You are looking at a performance from our archive
Four old masters. Four young, up-and-coming soloists. Baroque Revisited catapults the music of Bach, Pandolfi Mealli, Von Biber and Barriere into the 21st century, in a theatrical performance which makes maximum use of all possibilities available in the concert hall. Composer Sarah Nemtsov has put the material together into a new, evening long work, in which the parallels and contrasts between the composers are given a strong physical presence by the spatial grouping of the soloists and strings of Solistenensemble Kaleidoskop.
Solistenensemble Kaleidoskop is coming to the Holland Festival again – with two programmes this time. One of them is Baroque Revisited, a concert in which early and new music come together in a special way. Baroque Revisited is a laboratory for theatrical and musical ideas and a meeting place for theory and practice. In this piece the Solistenensemble Kaleidoskop from Berlin combines forces with composer Sarah Nemtsov (b. 1980) and four young soloists who have been selected for Amsterdam’s prestigious Jumpstart Jr. programme.
Established in 2006, Jumpstart Jr. is a Dutch foundation that oversees a unique collection of historical string instruments, each of them built by master instrument makers and selected for the foundation by prominent Baroque musicians. Jumpstart Jr. makes these valuable instruments with catgut strings available for young musicians who have already completed their studies and are expected to have a great solo career as performers of Baroque, classical or early romantic music. Jumpstart Jr. also coaches the musicians in its programme and enables them to participate in special projects like Baroque Revisited.
The four participating soloists are the Icelandic violinist Elfa Rún Kristinsdóttir, who is also concertmaster of Kaleidoskop; the Bulgarian violinist Zefira Valova; the American cellist Steuart Pincombe; and the French-English cellist Vladimir Waltham. In Baroque Revisited, these soloists have been asked to define themselves through the work of composers with whom they feel a special affinity. They chose the French cellist Jean-Baptiste Barrière (1707-1747), the Italian violinist Pandolfi Mealli (ca. 1630-ca. 1669/1670) and the Austrian violinist Heinrich von Biber (1644-1704). The fourth composer is Johann Sebastian Bach (1685-1750).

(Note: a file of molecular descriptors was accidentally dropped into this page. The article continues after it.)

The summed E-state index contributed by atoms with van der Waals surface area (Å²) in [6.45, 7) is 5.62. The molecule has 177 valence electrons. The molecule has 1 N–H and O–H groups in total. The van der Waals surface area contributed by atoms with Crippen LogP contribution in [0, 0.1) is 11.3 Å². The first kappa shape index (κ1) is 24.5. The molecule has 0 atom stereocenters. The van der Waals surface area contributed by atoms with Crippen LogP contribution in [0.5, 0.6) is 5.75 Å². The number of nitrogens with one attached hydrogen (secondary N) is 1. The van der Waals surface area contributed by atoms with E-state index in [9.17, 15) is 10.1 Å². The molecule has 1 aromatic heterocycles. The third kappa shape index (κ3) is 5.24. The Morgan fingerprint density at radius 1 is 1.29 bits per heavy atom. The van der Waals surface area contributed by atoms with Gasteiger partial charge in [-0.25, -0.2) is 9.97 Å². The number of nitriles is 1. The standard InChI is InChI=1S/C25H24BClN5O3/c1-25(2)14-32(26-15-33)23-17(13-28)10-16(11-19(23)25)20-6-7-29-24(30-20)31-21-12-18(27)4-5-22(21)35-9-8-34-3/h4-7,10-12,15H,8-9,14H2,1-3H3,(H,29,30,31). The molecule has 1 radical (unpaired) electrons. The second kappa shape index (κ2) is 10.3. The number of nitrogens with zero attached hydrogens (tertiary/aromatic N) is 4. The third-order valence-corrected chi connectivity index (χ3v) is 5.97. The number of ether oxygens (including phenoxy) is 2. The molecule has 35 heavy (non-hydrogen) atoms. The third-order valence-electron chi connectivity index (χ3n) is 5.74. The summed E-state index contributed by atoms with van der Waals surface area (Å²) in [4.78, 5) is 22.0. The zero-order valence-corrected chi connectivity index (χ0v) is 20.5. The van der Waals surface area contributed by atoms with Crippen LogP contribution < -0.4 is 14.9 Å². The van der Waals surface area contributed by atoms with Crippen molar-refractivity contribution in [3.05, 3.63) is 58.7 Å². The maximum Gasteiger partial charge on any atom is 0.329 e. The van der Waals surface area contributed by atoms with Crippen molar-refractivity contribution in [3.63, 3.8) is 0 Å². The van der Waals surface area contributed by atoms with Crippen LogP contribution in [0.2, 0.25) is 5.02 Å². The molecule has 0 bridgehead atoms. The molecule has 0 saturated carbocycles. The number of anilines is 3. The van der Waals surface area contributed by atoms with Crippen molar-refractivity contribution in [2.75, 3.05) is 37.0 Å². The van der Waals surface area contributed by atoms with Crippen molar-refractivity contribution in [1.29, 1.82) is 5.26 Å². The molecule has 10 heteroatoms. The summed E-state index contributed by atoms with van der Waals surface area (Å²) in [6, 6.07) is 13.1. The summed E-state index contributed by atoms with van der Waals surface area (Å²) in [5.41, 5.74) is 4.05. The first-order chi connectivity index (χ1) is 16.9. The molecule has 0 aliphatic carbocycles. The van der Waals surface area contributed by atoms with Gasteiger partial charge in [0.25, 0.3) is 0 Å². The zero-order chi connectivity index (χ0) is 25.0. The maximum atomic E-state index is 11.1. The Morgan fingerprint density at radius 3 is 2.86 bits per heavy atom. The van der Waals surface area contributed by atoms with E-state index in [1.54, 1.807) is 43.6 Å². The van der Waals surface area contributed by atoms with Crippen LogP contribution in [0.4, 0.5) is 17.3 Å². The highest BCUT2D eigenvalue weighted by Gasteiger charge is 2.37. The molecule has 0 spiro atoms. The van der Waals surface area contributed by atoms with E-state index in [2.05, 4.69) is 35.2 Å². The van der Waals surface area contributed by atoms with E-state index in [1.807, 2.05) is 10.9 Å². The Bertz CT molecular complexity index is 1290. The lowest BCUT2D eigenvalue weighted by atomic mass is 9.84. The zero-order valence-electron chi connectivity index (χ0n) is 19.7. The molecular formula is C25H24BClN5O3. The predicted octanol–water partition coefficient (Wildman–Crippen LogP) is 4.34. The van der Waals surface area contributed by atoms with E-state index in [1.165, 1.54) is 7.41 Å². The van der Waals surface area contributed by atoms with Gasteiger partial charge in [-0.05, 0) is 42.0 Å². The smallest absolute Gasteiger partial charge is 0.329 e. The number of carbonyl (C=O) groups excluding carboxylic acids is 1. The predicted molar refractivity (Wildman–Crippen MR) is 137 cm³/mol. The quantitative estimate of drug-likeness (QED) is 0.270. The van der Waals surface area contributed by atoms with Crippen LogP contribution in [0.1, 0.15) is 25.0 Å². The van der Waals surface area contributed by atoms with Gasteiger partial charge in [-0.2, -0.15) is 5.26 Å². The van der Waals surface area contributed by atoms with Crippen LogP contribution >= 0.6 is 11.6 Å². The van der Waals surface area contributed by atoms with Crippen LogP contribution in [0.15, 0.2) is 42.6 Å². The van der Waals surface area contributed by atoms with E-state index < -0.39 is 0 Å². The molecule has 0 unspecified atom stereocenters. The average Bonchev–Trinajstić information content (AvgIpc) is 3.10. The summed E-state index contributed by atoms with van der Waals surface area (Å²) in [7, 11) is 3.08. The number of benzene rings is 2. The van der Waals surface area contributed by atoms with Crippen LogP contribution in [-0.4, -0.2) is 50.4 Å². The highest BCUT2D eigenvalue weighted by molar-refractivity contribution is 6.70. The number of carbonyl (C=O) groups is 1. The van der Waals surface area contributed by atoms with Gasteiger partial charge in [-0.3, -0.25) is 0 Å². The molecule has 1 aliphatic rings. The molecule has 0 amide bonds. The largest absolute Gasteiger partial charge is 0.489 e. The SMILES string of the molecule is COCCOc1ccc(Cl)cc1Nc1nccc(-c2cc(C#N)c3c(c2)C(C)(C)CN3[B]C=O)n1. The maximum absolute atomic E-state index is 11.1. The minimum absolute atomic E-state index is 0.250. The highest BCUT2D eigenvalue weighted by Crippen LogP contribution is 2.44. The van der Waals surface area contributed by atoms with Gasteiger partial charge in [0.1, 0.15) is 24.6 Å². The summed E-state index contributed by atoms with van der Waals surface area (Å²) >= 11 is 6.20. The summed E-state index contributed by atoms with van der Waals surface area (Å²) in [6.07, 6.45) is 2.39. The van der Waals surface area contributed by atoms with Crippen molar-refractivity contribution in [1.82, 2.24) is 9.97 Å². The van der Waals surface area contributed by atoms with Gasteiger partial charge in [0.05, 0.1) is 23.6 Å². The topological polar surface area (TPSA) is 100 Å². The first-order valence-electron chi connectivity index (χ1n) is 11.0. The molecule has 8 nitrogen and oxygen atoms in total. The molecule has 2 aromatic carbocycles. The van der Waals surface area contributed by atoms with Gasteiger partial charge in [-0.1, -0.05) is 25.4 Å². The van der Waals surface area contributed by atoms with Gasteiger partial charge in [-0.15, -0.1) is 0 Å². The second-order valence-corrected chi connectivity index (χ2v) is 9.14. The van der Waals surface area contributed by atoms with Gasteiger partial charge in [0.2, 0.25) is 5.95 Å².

Each of these favourite composers has a clearly distinguished place in musical history, and in Baroque Revisited these four distinctive ‘musical spaces’ form the foundations of a new contemporary composition. The German composer Sarah Nemtsov has written a work for a full evening’s programme that in an original manner interweaves the extremely diverse musical worlds of Barrière, Mealli, Von Biber and Bach with each other and with the modern listener’s experience. Sometimes the works of these composers sound like an integral part of the whole, other times they are reduced to their essence or are barely recognizable, disguised in a new form; they overlap one another or flow into each other. To Nemtsov’s great credit, she translates their individuality and characteristic styles into her own idiom, letting them shine through in a musical world that is completely her own.
Although Baroque Revisited is conceived for a traditional concert hall, the programme uses the space in an unconventional manner, aimed at radicalizing the possibilities. Playing a role in this is the Actor-Network theory, which postulates that people not only interact with one another but also, and just as much, with objects and spaces. Musicians play parts of the work in an anteroom, in the hallways, under the stage or in the foyer, bringing the spatial division between performers and audience into sharp relief. With the help of a clever lighting design, Baroque Revisited shows the endless variations that can found off the beaten paths of the classical concert formula.
Baroque Revisited is an explicitly ambitious project, its goal being nothing less than to reshape the way we experience concerts, to redefine our presence as listeners in a concert hall as well as our ideas about that – such ‘early’ versus ‘new’ music.